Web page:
Cities and the Environment [Audio]
Speaker(s): Peter Head | By changing patterns of urban behaviour, cities can meet the challenges of climate change. How can advanced technologies help create sustainable cities and self-sufficient urban form?
The International economy, and the process of the citizen's revolution in Ecuador [Audio]
Speaker(s): President Rafael Correa Delgado | Rafael Vicente Correa Delgado is the current President of the Republic of Ecuador after being re-elected for a second consecutive term in April 2009, he was first elected in late 2006. He served as Minister of Economy from April 2005- August 2005. President Correa Delgado has a Phd in Economics and a Masters in Economic Sciences both from the University of Illinois as well as a Master of Arts in Economía from the Catholic University of Lovaina the N
A Lecture by Jens Stoltenberg, Prime Minister of Norway [Audio]
Speaker(s): Jens Stoltenberg | Jens Stoltenberg's Second Government was appointed on 17 October 2005. It is a majority government representing the Labour Party, the Socialist Left Party and the Centre Party. It was re-elected in a general election earlier this year. Mr. Stoltenberg was Prime Minister 2000-2001, Minister of Finance 1996-1997 in Thorbjørn Jagland's Government, Minister of Trade and Energy 1993-1996 in Gro Harlem Brundtland's Third Government, and state secretary at the Ministry o
Deciding our Future in Copenhagen: will the world rise to the challenge of climate change? [Audio]
Speaker(s): Professor Lord Stern | Nick Stern is IG Patel Professor of Economics and Government at LSE and chairman of LSE's new Grantham Research Institute on Climate Change and the Environment. He also directs the Asia Research Centre and the India Observatory at LSE. He was Chief Economist of the World Bank (2000-2003), then Head of the UK Government Economic Service and led a Review of the Economics of Climate Change which was published in October 2006. In October 2007 he was appointed to th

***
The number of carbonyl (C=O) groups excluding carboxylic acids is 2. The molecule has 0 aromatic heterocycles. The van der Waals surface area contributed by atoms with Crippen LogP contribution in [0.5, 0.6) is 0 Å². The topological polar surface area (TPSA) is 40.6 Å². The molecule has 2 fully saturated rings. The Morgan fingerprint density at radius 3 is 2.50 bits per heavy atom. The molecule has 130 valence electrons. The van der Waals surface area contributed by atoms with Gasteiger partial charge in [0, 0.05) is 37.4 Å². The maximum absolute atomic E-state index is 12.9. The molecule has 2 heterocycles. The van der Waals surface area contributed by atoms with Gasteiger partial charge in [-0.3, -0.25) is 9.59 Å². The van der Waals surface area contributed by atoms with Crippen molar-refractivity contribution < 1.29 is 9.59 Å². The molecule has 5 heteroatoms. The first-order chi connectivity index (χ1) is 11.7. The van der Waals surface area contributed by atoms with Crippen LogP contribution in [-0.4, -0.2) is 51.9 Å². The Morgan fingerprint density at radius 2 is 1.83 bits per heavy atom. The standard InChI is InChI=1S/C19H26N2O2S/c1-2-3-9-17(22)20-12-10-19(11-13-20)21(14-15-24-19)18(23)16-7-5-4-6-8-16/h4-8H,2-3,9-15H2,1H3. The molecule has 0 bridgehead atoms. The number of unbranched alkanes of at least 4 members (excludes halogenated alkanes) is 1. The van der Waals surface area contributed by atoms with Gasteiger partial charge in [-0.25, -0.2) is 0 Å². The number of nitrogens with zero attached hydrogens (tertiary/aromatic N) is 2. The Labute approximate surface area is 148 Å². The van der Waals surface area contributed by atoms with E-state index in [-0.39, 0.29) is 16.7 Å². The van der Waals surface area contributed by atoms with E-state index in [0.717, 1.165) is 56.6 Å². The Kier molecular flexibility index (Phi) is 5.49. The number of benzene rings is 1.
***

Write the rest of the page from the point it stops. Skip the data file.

Social Theories of Risk and Economic Life [Audio]
Speaker(s): Dr Nigel Dodd | In this lunchtime series of lectures, a selection of LSE's academics from across the spectrum of the social sciences explain the latest thinking on how social scientists work to address the critical problems of the day. They survey the leading ideas and contributions made by their discipline, explain the types of problems that are addressed and the tools that are used, and explore the kinds of solutions proposed.
Modernity and the Meaning of Life [Audio]
Speaker(s): Dr Simon Glendinning, Dr Edward Skidelsky | This dialogue will examine the resources left to us to find meaning in our modern day lives. Simon Glendinning is a reader in European philosophy at the European Institute, LSE, and director of the Forum for European Philosophy. Edward Skidelsky is a lecturer in the Department of Sociology at the University of Exeter.
What kind of economics should we teach? [Audio]
Speaker(s): Professor Geoffrey Hodgson, Professor Albert Marcet, Paul Ormerod, Professor John Sutton | The recent global crisis has lead to questions being asked about whether the kind of economics being taught to students in leading economics departments was responsible for the widespread failure to predict the timing and magnitude of the events that unfolded in 2008. Critiques range from an absence of historical context in mainstream teaching of economics to excessive reliance on mathematical
Europe after the European Age: historical reflections [Audio]
Speaker(s): Professor Mark Mazower | What forces have shaped Europe's place in the world over the past two centuries? And how do the challenges of the two 'post-European' epochs - after 1945 and 1989 - compare? Mark Mazower is Ira D Wallach Professor of History at Columbia University.
Authority, Enjoyment and the Spirits of Capitalism [Audio]
Speaker(s): Yannis Stavrakakis | How is order sustained in capitalist societies? This lecture highlights the mutual engagement between authority, fantasy and enjoyment. Yannis Stavrakakis is associate professor at the Aristotle University of Thessaloniki.
LSE Literary Festival - Speaking of Love [Audio]
Speaker(s): AS Byatt, Ben Okri, Helen Simpson, Colin Thubron | Four very different writers consider four very different aspects of love: love as enchantment, and love as madness; passion in youth, and compassion in age. They read their favourite passages on love both from their own work, and from the work of others, and, on Valentine's eve, discuss Shakespeare's notion that 'The lunatic, the lover and the poet are of imagination all compact'.
The Importance of Alternative Financing: global perspectives on Islamic finance [Audio]